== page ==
Enforced expression of DUSP2 sensitizes CRC cells to cetuximab treatment

It is also reported that the loss of function of DUSP2 leads not only to the prolonged activation of ERK and tumorigenesis, but also contributes to drug resistance. Low expression levels of DUSP5 and DUSP6 are involved in cetuximab resistance in head and neck squamous cell carcinoma (17). The present study examined whether DUSP2 is associated with cetuximab resistance in CRC. A plasmid carrying cDNA of DUSP2 was transfected into HCT15 and HCT116 cells. HCT15 and HCT116 cells harboring a KRAS mutation are primarily resistant to cetuximab. After 48 h of cetuximab treatment in the two cell lines, apoptosis was determined via flow cytometry using an Annexin V-FITC/PI staining kit. As shown in Fig. 5A, the overexpression of DUSP2 sensitized CRC cells to cetuximab, compared with the control plasmid (P<0.05). To investigate the function of DUSP2 on the sensitivity of CRC cell lines to cetuximab, the viability of HCT15 and HCT116 cells incubated in the presence of different cetuximab concentrations was evaluated using a cell viability assay (CCK-8 assay). As shown in Fig. 5B, the overexpression of DUSP2 enhanced the inhibitory effect of cetuximab on HCT15 and HCT116 cells, compared with the control plasmid. The present study also examined whether the inhibition of DUSP2 results in resistance to cetuximab in CRC cells. This analysis was performed in SW48 cells, which are sensitive to cetuximab. It was found that the knockdown of DUSP2 significantly inhibited the sensitivity of SW48 cells to cetuximab, compared with negative control (data not shown).

Discussion

CRC is the most common type of malignancy with the third highest incidence and mortality rates among all diagnosed cases of cancer worldwide (18,19). Cetuximab combined with chemotherapy has demonstrated therapeutic efficacy in patients with metastatic CRC with all RAS wild-type tumors (20). However, the efficacy of cetuximab is limited by the development of resistance mechanisms in cancer cells (21). Certain patients with all RAS wild-type tumors are primarily resistant to cetuximab (22). Increasing data has shown that the location of the primary tumor can be prognostic and predictive of responses to cetuximab in metastatic CRC, although the exact reason remains to be elucidated (23). The results of previous clinical studies have indicated that patients with left-sided RAS wild-type metastatic CRC require preferential treatment with cetuximab (24,25). The latest National Comprehensive Cancer Network guideline for colon cancer recommends that cetuximab combination therapy is only used for left-sided RAS wild-type metastatic CRC (21). Significant differences have been observed to exist between LSCC and RSCC, with regard to epidemiological, biological and clinical data concerned with carcinogenesis and survival (26). Zhu et al reported that 11 genes, including DUSP2, were found to be differentially expressed in LSCC and RSCC by expression profiling with microarray analysis (27). In addition, the loss of DUSP2 promotes angiogenesis and metastasis via the upregulation of interleukin-8 in colon cancer (11).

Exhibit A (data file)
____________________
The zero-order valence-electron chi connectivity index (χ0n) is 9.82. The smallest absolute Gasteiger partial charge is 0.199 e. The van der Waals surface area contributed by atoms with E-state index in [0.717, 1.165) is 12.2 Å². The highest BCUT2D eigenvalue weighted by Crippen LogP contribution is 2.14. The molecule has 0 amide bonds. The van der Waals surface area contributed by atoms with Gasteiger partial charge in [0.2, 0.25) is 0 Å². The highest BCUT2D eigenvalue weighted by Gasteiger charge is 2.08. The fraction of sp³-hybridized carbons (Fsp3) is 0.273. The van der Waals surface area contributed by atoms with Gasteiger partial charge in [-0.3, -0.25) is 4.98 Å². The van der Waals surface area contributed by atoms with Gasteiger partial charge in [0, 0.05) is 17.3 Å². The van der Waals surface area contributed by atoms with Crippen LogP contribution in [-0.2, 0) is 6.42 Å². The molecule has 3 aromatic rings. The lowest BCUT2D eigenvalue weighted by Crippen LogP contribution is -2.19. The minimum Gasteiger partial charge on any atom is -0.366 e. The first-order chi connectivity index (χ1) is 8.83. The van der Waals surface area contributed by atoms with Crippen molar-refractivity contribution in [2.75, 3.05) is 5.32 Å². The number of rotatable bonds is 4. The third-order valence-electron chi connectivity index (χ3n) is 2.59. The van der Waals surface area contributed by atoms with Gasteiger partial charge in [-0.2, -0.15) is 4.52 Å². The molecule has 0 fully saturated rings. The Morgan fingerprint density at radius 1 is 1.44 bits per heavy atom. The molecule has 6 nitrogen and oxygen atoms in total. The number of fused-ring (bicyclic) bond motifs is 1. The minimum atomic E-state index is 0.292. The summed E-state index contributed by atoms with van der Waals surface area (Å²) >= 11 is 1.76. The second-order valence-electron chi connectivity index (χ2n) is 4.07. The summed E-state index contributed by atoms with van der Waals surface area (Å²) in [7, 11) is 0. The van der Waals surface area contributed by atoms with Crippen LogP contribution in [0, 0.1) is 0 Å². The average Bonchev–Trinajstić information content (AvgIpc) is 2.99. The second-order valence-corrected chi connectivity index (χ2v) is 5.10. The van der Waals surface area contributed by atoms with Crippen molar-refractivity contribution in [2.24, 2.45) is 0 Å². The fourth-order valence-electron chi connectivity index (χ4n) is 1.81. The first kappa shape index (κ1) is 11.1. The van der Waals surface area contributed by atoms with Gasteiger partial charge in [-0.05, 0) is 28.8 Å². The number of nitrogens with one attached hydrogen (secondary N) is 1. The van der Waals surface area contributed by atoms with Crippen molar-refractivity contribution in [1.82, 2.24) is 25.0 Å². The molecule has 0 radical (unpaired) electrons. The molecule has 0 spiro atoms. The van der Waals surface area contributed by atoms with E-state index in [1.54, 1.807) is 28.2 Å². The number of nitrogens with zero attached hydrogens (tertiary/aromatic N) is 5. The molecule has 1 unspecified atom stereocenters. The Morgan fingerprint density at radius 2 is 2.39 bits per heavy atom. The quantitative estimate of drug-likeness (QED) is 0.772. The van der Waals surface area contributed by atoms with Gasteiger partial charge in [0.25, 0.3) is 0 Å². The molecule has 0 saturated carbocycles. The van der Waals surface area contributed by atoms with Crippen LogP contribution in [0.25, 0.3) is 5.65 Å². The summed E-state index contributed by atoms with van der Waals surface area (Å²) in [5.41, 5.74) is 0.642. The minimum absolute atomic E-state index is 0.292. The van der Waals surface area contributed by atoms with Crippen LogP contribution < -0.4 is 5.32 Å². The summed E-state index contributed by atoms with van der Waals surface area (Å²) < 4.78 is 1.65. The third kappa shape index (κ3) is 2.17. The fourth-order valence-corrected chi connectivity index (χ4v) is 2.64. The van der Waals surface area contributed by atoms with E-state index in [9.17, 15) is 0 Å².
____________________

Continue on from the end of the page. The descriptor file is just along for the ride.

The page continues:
In the present study, the expression of DUSP2 was investigated using IHC in 96 patients with CRC. It was found that the expression level of DUSP2 was significantly upregulated in CRC tissue, compared with that in paired normal colon tissue. The IHC analyses also demonstrated that the expression of DUSP2 in LSCC was significantly higher, compared with that in RSCC. Low expression levels of DUSP5 and DUSP6 are involved in cetuximab resistance in head and neck squamous cell carcinoma, and decreased expression of DUSP2 is associated with drug resistance in cells of several types of cancer. It has also been reported that the loss of function of DUSP2 leads to the prolonged activation of ERK (17). The EGFR-independent activation of the RAS/RAF/MAPK kinase/MAPK pathway is one of the resistance mechanisms to cetuximab (28). The present study examined whether DUSP2 is associated with cetuximab resistance in CRC. The results demonstrated that the overexpression of DUSP2 increased the inhibitory effect of cetuximab in CRC.